#1
Hey everyone,

I have a cheap Harley Benton bass that I use to record bass tracks for my songs, it still has the factory strings and I use it for Eb/Drop C#, the strings are kind of thin for the tuning, and the low E string has lots of fret buzz. This didn't really bother me until recently, I started using all of the strings while recording to avoid going too high up the neck and having the bass sound boomy and unconsistent as fuck.

Now the problem is that I've realized, that the A string actually has more bass in the recording than the low E, because of the tension/fret buzz, so raising the action on the low E string would solve this to some extent right?

Any advice on setting up the bass is welcome too, I've never set up basses but I have set up some guitars pretty good.

Also, sorry, can't buy new strings.

Thanks
#4
Most manufacturers list stock string gauges on their website.
Guitar/Bass:
Schecter: Damien 6/Stilletto Extreme 5, Squier: Bullet HSS*, Washburn RX10*/WG-587, Agile Septor 727
*mods

Amps/FX
Peavey: Vypyr 30/Max 112 (200W), ISP: Decimator

Quote by dannyalcatraz
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#7
First address the fret buzz, that isn't just about action it's also about neck relief. With the string fretted at the first and last fret there should just be space to slide a thin pick or the edge of a credit card just under the string in the middle. That slight curve in the neck will mean the string just clears the end of the neck as you fret. To get that curve you need to adjust the truss rod which is a simple procedure but google it, there are plenty of demo's on You Tube.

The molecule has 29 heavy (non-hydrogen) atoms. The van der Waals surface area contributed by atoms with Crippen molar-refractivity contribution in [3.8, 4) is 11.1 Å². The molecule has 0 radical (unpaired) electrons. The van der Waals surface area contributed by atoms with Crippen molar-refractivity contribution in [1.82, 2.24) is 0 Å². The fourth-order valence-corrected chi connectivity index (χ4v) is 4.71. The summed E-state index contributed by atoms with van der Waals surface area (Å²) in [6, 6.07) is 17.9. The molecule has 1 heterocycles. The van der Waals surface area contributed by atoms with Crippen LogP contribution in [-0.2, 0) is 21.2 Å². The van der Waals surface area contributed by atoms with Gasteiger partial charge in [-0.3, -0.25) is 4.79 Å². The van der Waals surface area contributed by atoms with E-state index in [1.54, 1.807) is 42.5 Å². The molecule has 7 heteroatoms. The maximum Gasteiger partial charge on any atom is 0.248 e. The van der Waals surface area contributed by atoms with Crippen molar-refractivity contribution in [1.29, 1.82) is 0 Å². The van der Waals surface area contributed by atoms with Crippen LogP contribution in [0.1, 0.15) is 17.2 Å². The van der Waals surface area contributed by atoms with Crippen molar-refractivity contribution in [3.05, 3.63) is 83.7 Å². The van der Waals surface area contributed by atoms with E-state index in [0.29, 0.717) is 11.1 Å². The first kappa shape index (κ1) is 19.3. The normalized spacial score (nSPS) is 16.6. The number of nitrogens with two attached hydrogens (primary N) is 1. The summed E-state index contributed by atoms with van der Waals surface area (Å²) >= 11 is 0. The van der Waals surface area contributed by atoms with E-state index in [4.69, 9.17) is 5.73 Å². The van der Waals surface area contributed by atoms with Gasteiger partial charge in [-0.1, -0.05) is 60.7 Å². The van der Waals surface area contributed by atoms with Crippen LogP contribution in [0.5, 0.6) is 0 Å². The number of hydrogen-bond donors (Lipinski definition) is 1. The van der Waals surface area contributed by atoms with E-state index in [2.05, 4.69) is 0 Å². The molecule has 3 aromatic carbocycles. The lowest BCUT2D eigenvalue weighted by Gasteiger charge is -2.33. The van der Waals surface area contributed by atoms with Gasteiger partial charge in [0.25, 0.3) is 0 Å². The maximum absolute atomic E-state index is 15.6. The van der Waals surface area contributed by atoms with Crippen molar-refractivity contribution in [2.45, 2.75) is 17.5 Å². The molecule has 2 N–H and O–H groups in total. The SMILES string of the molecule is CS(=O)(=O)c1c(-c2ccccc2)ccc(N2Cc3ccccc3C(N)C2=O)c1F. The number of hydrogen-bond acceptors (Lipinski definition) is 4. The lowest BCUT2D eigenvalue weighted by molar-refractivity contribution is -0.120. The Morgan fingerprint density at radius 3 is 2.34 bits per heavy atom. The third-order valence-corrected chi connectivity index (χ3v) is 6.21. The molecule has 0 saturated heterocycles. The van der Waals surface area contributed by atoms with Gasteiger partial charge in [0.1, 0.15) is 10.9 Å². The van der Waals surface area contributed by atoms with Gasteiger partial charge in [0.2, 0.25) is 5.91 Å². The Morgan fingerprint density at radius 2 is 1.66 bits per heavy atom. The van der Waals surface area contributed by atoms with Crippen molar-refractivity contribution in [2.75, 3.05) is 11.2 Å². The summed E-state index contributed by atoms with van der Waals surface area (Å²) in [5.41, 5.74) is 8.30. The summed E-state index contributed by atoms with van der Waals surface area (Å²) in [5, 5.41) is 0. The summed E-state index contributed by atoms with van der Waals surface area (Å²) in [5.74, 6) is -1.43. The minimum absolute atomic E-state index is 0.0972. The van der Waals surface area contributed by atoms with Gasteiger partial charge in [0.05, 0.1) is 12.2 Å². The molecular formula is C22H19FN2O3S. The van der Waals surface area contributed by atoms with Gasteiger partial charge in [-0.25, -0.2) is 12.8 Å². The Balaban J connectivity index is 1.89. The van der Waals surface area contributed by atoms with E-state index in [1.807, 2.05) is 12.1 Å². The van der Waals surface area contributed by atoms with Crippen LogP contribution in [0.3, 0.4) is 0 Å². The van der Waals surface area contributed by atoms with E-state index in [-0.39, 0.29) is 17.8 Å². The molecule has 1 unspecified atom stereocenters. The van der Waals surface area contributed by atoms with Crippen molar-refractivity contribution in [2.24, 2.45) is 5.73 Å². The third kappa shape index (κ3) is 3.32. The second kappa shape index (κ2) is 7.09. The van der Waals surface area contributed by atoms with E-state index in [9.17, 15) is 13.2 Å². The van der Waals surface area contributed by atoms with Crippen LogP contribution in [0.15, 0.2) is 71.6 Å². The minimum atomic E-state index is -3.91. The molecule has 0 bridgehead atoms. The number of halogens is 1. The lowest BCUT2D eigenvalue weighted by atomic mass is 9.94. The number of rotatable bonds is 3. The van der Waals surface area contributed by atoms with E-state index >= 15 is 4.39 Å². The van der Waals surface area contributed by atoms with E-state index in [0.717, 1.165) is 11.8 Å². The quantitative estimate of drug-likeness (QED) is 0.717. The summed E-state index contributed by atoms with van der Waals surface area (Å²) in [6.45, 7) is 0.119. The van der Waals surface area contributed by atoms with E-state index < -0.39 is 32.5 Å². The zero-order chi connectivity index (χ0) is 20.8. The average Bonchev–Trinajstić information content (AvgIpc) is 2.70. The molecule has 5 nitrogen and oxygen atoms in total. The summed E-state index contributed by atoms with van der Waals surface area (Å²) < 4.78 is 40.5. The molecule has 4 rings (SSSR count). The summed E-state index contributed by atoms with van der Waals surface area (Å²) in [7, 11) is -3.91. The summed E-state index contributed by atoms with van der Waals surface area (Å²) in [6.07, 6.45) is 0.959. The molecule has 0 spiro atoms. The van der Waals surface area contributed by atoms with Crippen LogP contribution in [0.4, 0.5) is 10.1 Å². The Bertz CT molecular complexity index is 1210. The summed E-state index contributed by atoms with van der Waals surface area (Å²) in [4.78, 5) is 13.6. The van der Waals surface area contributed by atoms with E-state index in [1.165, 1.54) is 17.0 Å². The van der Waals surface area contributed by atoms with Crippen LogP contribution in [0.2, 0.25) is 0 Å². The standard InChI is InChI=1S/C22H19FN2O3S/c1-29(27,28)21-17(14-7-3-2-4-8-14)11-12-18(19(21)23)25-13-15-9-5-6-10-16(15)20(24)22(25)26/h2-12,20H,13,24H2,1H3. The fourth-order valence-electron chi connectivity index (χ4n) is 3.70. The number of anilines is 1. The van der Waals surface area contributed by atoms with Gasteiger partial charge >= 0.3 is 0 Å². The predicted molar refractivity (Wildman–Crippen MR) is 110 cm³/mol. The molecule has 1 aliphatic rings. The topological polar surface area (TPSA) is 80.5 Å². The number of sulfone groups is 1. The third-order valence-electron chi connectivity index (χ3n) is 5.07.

You need new strings probably, so start saving.

Your E string should be bassier than the A string whatever tuning you use. How did you record the bass? Miking the cab isn't simple and you may have to experiment with mic placement to get the deeper notes coming through properly. If the bass was DI'd then how were you picking the strings? Picking near the bridge makes them less bassy, near the neck more bassy
#8
I record everything with DI.

Nahh the reason why the A string has more bass than the E string is because the E string is too loose, keeps hitting the fretboard, loses sustain, etc. I guess the stock strings can handle Eb tuning but when I drop the Eb string 1 step down it becomes to loose. I was asking about the action because I did that trick with a cheap guitar with issues, I only did it for recording though.

Truss rod adjustments I have done before on some guitars and holy shit I used to be scared of doing it, but it's okay if you're careful I guess, I heard that with bases I have to go slower as it takes more time for the wood to settle to the adjustment, I'll have to google it again just to be sure though.

Save up and new strings it is then I guess!
#9
Quote by VStratto Music


Now the problem is that I've realized, that the A string actually has more bass in the recording than the low E, because of the tension/fret buzz, so raising the action on the low E string would solve this to some extent right?



Lessee. You have a really cheap bass with old strings and you've tuned those skinny old strings to near slackness and you've likely got nothing on the output end that would reproduce low bass anyway. And no, raising the action on the low E string wouldn't solve any of this to any extent.
#11
Just be careful when raising the action. if you go too high, your notes will actually go sharp when you fret them.
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